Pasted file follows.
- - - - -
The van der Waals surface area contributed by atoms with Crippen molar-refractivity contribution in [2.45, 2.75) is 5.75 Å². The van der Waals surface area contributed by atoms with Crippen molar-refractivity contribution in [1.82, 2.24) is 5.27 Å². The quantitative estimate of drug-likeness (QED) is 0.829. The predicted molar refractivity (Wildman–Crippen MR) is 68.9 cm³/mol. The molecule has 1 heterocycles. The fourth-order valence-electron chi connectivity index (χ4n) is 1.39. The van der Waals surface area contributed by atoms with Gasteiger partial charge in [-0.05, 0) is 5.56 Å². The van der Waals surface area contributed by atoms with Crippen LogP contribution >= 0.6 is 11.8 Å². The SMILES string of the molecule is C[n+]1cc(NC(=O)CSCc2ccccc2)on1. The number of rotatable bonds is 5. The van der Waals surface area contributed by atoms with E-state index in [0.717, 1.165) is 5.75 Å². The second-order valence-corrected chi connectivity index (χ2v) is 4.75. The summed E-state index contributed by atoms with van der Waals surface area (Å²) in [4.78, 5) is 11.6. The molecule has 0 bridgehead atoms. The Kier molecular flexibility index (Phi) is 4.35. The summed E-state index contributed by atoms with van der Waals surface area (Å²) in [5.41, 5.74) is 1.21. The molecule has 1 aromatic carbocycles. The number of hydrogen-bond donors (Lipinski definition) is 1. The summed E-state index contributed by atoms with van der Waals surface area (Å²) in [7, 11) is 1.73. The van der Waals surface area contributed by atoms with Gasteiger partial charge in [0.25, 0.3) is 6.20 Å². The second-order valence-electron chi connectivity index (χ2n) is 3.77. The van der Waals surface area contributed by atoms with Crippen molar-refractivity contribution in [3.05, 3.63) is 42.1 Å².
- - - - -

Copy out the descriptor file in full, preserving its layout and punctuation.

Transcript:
The van der Waals surface area contributed by atoms with Crippen molar-refractivity contribution in [2.45, 2.75) is 5.75 Å². The van der Waals surface area contributed by atoms with Crippen molar-refractivity contribution in [1.82, 2.24) is 5.27 Å². The quantitative estimate of drug-likeness (QED) is 0.829. The predicted molar refractivity (Wildman–Crippen MR) is 68.9 cm³/mol. The molecule has 1 heterocycles. The fourth-order valence-electron chi connectivity index (χ4n) is 1.39. The van der Waals surface area contributed by atoms with Gasteiger partial charge in [-0.05, 0) is 5.56 Å². The van der Waals surface area contributed by atoms with Crippen LogP contribution >= 0.6 is 11.8 Å². The SMILES string of the molecule is C[n+]1cc(NC(=O)CSCc2ccccc2)on1. The number of rotatable bonds is 5. The van der Waals surface area contributed by atoms with E-state index in [0.717, 1.165) is 5.75 Å². The second-order valence-corrected chi connectivity index (χ2v) is 4.75. The summed E-state index contributed by atoms with van der Waals surface area (Å²) in [4.78, 5) is 11.6. The molecule has 0 bridgehead atoms. The Kier molecular flexibility index (Phi) is 4.35. The summed E-state index contributed by atoms with van der Waals surface area (Å²) in [5.41, 5.74) is 1.21. The molecule has 1 aromatic carbocycles. The number of hydrogen-bond donors (Lipinski definition) is 1. The summed E-state index contributed by atoms with van der Waals surface area (Å²) in [7, 11) is 1.73. The van der Waals surface area contributed by atoms with Gasteiger partial charge in [0.25, 0.3) is 6.20 Å². The second-order valence-electron chi connectivity index (χ2n) is 3.77. The van der Waals surface area contributed by atoms with Crippen molar-refractivity contribution in [3.05, 3.63) is 42.1 Å².